Will self-isolating lead to more divorces? A family lawyer weighs in
VANCOUVER -- Many couples who typically spend their days apart working in separate offices have been forced to work from home because of the COVID-19 pandemic, sometimes in extremely close quarters.
Now, instead of waving goodbye in the morning and spending eight hours apart, some people don’t even have a door to separate them from their spouse, which can cause tension or exacerbate existing problems in a relationship.
Family lawyer Stuart Zukerman spoke to CTV Morning Live on Thursday about whether he thinks there will be a rise in divorce applications as people self-isolate and how to manage relationship issues that may have intensified.
Zukerman said that a relationship's weaknesses will be amplified during the pandemic as people spend increased time together. He suggests setting some ground rules, boundaries and structure around how to manage your relationship while you're both at home to help minimize conflict.
"For example, having set times when one party's going to be doing their remote working and the other party agrees that they're not going to interrupt them during their work time," he says. "Agree that certain nights of the week or one night of the week will be the night that they address conflicts that they have with each other instead of arguing every night."
Another way to manage those discussions is to set some ground rules, like not swearing or raising voices, he says.
Data out of Hubei province in China suggests there has been a large increase in divorce filings after the quarantine, Zukerman says, and there's been some anecdotal evidence out of Europe that some divorce filings there are also increasing.
"It is being predicted by many psychologists, counsellors and divorce lawyers that divorces will increase following this quarantine. Just as others are predicting an increase in maybe a boomer, baby population after months of couples being kept together," he says. "So both sides of the coin are there."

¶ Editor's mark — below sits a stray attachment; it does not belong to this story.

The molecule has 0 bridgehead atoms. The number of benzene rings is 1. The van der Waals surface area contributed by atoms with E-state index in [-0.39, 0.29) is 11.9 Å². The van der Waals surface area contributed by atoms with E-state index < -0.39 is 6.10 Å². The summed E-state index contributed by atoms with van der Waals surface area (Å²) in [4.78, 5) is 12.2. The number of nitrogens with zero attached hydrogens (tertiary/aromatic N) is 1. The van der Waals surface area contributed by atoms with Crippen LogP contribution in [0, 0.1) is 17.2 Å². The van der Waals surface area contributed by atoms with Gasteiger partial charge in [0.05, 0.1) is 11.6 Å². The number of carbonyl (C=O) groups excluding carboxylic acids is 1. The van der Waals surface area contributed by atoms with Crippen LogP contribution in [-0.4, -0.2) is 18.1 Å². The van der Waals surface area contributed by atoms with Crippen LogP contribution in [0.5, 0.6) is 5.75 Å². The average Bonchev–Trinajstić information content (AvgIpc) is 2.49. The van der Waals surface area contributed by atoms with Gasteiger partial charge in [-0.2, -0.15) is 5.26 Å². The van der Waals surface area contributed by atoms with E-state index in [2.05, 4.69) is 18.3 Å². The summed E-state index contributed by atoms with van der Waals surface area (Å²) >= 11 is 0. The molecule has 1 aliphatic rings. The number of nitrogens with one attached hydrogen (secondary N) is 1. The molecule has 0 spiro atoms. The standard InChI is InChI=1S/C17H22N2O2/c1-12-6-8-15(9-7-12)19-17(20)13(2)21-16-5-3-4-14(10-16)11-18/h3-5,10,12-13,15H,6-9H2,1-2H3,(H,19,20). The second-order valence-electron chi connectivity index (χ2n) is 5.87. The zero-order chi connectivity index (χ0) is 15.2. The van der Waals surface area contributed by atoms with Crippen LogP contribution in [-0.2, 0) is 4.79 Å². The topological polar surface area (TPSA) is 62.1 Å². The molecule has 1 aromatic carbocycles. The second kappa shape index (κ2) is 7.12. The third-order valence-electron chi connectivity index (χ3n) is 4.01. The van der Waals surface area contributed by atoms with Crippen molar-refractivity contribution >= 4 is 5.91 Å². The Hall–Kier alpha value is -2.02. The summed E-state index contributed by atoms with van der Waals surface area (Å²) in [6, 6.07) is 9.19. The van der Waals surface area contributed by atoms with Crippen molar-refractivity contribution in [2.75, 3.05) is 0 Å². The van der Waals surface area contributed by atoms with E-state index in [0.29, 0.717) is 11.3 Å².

But if the tensions at home have reached a point where the relationship is no longer sustainable, Zukerman says the option to file for divorce is still available. Since lawyers have been deemed an essential service, most law firms are open and able to provide clients with consultations on the phone or videoconference, he says.
"Even though the courts are closed for most hearings, you can file for divorce. That can be done by e-filing, electronic filing, by your divorce lawyer," he says. "In urgent cases, the court will allow applications for an urgent hearing. There is an obligation to establish to the court first to get permission from a judge over the internet for a hearing to take place."
He says generally hearings will be permitted for anything related to the protection of children or emergency restraining orders, but otherwise, the courts are being restrictive on what is being heard.
Watch the full interview attached to this article for more information on what to do if you're considering filing for divorce and how couples who are separated can continue to co-parent during the pandemic.